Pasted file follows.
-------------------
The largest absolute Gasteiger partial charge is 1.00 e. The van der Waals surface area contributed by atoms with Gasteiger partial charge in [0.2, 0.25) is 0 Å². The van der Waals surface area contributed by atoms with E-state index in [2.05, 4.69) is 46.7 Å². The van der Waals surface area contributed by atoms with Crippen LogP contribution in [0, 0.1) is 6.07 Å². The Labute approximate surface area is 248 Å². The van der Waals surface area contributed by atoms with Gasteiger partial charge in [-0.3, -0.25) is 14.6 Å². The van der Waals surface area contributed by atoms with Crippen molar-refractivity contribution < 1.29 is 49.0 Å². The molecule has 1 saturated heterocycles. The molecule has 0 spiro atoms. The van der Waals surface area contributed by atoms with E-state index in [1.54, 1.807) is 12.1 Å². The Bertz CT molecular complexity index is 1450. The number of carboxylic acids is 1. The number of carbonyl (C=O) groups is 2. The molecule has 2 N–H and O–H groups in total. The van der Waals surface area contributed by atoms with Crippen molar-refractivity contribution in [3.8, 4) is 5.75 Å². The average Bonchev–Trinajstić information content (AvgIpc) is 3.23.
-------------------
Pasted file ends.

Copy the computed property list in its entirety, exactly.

The largest absolute Gasteiger partial charge is 1.00 e. The van der Waals surface area contributed by atoms with Gasteiger partial charge in [0.2, 0.25) is 0 Å². The van der Waals surface area contributed by atoms with E-state index in [2.05, 4.69) is 46.7 Å². The van der Waals surface area contributed by atoms with Crippen LogP contribution in [0, 0.1) is 6.07 Å². The Labute approximate surface area is 248 Å². The van der Waals surface area contributed by atoms with Gasteiger partial charge in [-0.3, -0.25) is 14.6 Å². The van der Waals surface area contributed by atoms with Crippen molar-refractivity contribution < 1.29 is 49.0 Å². The molecule has 1 saturated heterocycles. The molecule has 0 spiro atoms. The van der Waals surface area contributed by atoms with E-state index in [1.54, 1.807) is 12.1 Å². The Bertz CT molecular complexity index is 1450. The number of carboxylic acids is 1. The number of carbonyl (C=O) groups is 2. The molecule has 2 N–H and O–H groups in total. The van der Waals surface area contributed by atoms with Crippen molar-refractivity contribution in [3.8, 4) is 5.75 Å². The average Bonchev–Trinajstić information content (AvgIpc) is 3.23.